Getting hot and bothered by Ivy Bridge

Subject: Processors | May 2, 2012 - 04:14 PM |
Tagged: Ivy Bridge, Intel, i7-3770k

Anyone who has been keeping up with the reviews coming out which try overclocking Intel's new Ivy Bridge processor will be familiar with the large amount of power required to hit high frequencies.  While the voltages required to overclock Ivy Bridge and its predecessor Sandy Bridge are very similar, Ivy Bridge's stock voltage is lower so the change is greater for Ivy Bridge.  That larger increase could be one cause of the higher heat that Ivy Bridge generates.  Another theory is that the heatspreader could be a cause as Intel used thermal paste in the design as opposed to the fluxless solder present on SandyB, however other tests have shown that this does not seem to be the case.  The Tech Report has gathered together the current facts on this hot topic, so you can check out the numbers for yourself right here.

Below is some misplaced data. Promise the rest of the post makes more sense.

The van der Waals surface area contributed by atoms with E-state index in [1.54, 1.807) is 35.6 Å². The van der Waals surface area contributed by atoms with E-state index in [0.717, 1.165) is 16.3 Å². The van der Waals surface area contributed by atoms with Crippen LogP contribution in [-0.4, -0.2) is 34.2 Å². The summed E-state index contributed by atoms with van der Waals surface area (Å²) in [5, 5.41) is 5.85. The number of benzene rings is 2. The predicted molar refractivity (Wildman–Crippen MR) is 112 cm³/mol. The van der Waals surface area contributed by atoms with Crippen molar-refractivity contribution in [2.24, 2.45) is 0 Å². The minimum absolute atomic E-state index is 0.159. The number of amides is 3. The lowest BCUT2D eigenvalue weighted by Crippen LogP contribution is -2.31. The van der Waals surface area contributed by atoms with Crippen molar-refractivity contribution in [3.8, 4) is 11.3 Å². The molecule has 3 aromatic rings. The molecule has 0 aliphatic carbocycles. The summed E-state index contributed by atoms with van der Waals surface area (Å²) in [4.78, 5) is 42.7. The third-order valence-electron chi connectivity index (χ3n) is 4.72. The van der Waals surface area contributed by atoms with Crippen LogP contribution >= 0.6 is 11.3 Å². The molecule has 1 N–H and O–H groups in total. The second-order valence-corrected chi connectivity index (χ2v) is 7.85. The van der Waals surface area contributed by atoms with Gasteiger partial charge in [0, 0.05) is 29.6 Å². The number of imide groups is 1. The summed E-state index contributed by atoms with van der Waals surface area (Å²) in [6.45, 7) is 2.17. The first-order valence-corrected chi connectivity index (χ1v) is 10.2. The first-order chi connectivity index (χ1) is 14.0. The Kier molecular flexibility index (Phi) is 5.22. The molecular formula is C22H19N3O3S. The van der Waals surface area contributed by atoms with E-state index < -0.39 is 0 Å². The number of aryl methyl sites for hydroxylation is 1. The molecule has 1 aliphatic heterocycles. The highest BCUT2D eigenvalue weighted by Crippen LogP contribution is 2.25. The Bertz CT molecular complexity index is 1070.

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"Folks across the web have reported some eye-poppingly high temperatures for their overclocked Ivy Bridge processors, leading to some tough questions about the causes. Does Ivy Bridge truly run hotter than its predecessor, Sandy Bridge, and if so, why? We checked into it, and the answers were surprising, to say the least. Have a look."

Here are some more Processor articles from around the web:

Processors

 

May 3, 2012 | 06:40 AM - Posted by ban ki nno (not verified)

jani ti o-ta ekta chudir vai processor.

May 3, 2012 | 09:57 AM - Posted by Swoosh (not verified)

Those Damn Tri-Gate transistors that's why! Obviously, Intel overlooked it a bit and they decided that even if it yields a much higher temperature when incorporated with Ivy bridge it would still provide increased processing performance at the same time consuming less power, as far as heavy overclocking is concerned many are bothered with this and many cant push their Ivy's like the way Sandy bridge owner's do with their 2500's and 2600's models.

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